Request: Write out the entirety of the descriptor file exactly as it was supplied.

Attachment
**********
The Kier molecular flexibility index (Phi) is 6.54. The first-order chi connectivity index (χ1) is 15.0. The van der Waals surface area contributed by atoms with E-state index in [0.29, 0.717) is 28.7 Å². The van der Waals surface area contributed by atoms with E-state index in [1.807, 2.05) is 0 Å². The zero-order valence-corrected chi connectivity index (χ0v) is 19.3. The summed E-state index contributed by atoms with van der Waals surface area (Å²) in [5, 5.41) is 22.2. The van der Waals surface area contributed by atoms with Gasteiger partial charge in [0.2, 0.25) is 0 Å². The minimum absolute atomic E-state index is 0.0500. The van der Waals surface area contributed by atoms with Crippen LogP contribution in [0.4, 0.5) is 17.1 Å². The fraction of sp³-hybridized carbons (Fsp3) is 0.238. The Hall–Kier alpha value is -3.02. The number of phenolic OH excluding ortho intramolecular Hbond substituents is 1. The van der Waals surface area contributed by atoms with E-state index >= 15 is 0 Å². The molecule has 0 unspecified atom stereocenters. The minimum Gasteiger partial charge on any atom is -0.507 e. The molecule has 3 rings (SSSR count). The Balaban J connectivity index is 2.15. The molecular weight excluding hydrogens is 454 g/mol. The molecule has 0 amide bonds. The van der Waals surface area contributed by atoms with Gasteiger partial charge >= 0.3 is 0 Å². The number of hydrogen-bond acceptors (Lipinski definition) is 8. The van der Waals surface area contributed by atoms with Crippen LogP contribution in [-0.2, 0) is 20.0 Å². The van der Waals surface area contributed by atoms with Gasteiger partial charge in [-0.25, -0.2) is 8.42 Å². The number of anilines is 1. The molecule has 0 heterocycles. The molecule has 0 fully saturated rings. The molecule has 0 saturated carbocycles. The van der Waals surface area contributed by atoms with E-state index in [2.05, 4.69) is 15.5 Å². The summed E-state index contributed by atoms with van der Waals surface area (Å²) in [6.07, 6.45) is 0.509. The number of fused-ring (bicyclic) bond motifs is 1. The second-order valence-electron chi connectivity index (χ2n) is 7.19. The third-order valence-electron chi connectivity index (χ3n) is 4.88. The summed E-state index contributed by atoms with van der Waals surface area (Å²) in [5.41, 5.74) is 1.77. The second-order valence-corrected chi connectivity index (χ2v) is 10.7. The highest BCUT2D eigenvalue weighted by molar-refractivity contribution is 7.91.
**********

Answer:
The Kier molecular flexibility index (Phi) is 6.54. The first-order chi connectivity index (χ1) is 15.0. The van der Waals surface area contributed by atoms with E-state index in [0.29, 0.717) is 28.7 Å². The van der Waals surface area contributed by atoms with E-state index in [1.807, 2.05) is 0 Å². The zero-order valence-corrected chi connectivity index (χ0v) is 19.3. The summed E-state index contributed by atoms with van der Waals surface area (Å²) in [5, 5.41) is 22.2. The van der Waals surface area contributed by atoms with Gasteiger partial charge in [0.2, 0.25) is 0 Å². The minimum absolute atomic E-state index is 0.0500. The van der Waals surface area contributed by atoms with Crippen LogP contribution in [0.4, 0.5) is 17.1 Å². The fraction of sp³-hybridized carbons (Fsp3) is 0.238. The Hall–Kier alpha value is -3.02. The number of phenolic OH excluding ortho intramolecular Hbond substituents is 1. The van der Waals surface area contributed by atoms with E-state index >= 15 is 0 Å². The molecule has 0 unspecified atom stereocenters. The minimum Gasteiger partial charge on any atom is -0.507 e. The molecule has 3 rings (SSSR count). The Balaban J connectivity index is 2.15. The molecular weight excluding hydrogens is 454 g/mol. The molecule has 0 amide bonds. The van der Waals surface area contributed by atoms with Gasteiger partial charge >= 0.3 is 0 Å². The number of hydrogen-bond acceptors (Lipinski definition) is 8. The van der Waals surface area contributed by atoms with Crippen LogP contribution in [-0.2, 0) is 20.0 Å². The van der Waals surface area contributed by atoms with Gasteiger partial charge in [-0.25, -0.2) is 8.42 Å². The number of anilines is 1. The molecule has 0 heterocycles. The molecule has 0 fully saturated rings. The molecule has 0 saturated carbocycles. The van der Waals surface area contributed by atoms with E-state index in [2.05, 4.69) is 15.5 Å². The summed E-state index contributed by atoms with van der Waals surface area (Å²) in [6.07, 6.45) is 0.509. The number of fused-ring (bicyclic) bond motifs is 1. The second-order valence-electron chi connectivity index (χ2n) is 7.19. The third-order valence-electron chi connectivity index (χ3n) is 4.88. The summed E-state index contributed by atoms with van der Waals surface area (Å²) in [5.41, 5.74) is 1.77. The second-order valence-corrected chi connectivity index (χ2v) is 10.7. The highest BCUT2D eigenvalue weighted by molar-refractivity contribution is 7.91.